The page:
of WWI. The generation of Frenchmen were decimated by the First
War. Bust as things happened in WWII he had to decide if he would
risk his life for his children. This is when he steps into the heroic
Elise: Through Isabelle’s
character you show some of the brutality of the German Concentration
Kristin: I put in this quote,
“They broke my body in the first days, but not my heart.”
When speaking to survivors a theme that comes up time and again
is that their spirit survived. It is impossible to understand what
was done, how the Germans were willing to kill people to further
their beliefs. The ending came out of wanting to show what the risks
were that this family took.
Elise: The role of women?
Kristin: What protected
both sisters were that they were women. There was an assumption
that women could not do these things. The arrogance of the Nazi
soldiers had them assume they had control over everything. Because
they were not looking at women, things went undetected, and they
did not expect the women to step up. It worked really well in the
first years of the war.
Elise: An author once said,
“greatness comes about when people are presented with incredible
problems and are judged on how they will rise or fall.” Do
Kristin: Yes, this is perfect.
I love that because it is a representation of the two sisters. I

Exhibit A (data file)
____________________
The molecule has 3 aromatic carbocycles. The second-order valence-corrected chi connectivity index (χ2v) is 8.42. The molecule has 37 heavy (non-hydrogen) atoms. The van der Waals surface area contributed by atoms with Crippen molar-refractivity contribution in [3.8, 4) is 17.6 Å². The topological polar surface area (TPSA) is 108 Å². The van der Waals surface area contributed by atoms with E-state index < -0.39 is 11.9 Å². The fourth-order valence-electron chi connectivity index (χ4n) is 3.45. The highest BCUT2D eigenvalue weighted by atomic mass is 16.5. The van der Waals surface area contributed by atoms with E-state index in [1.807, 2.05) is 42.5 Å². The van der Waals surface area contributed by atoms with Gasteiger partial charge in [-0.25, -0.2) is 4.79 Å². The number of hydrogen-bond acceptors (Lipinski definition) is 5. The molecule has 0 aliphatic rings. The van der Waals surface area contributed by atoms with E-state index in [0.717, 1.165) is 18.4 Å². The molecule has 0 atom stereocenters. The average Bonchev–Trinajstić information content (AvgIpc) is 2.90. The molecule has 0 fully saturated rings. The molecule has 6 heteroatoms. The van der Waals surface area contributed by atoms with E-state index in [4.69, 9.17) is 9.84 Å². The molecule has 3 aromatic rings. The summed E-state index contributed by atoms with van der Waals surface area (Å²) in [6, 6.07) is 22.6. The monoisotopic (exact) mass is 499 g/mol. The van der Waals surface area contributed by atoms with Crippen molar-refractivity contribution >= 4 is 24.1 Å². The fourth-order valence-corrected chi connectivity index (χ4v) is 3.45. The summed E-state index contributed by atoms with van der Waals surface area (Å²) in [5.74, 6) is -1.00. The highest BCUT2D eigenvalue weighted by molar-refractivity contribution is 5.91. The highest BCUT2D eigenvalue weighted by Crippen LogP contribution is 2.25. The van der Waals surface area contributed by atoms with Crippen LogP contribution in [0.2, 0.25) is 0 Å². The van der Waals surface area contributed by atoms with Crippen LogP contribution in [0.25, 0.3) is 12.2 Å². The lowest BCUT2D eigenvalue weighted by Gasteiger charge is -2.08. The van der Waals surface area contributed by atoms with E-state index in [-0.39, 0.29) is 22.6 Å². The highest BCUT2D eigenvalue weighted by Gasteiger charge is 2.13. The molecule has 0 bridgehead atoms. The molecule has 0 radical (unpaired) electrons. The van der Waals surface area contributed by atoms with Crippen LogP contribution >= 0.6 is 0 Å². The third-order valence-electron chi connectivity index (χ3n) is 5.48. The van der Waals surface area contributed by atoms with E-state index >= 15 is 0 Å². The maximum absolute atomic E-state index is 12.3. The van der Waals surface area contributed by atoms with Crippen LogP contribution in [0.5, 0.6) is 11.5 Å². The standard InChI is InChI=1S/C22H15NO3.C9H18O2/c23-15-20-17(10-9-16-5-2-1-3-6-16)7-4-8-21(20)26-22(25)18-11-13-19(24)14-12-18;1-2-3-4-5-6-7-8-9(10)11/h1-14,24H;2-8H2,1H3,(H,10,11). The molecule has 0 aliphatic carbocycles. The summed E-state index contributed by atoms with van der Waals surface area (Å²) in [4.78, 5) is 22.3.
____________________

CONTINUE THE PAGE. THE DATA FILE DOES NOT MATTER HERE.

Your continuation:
hope readers understand what life was like under Nazi rule. How
women did what they did to survive, saving their own lives, their
children’s live, but other lives as well.
Elise: What are your next
Kristin: Out in the fall
of this year is a Netflix series based on my book, Firefly Lane.
I think the production did an amazing job. It is about two women
who became best friends in the 1970s, soulmates for the rest of
There will be a movie from The Nightingale
book. They were literally two days from starting to film in Hungary
when production was shut down because of the virus. The hope is
that filming will start again in September. I read the script for
it and thought it was lovely because it told the story and honored
the characters. I did have input regarding the script. The director
reached out to me for questions. I feel like I was kept a part of
My next book will be out in early
2021. I am embargoed to speak about it but can in two weeks so check
and MyShelf.com would like to thank Kristin Hannah for joining us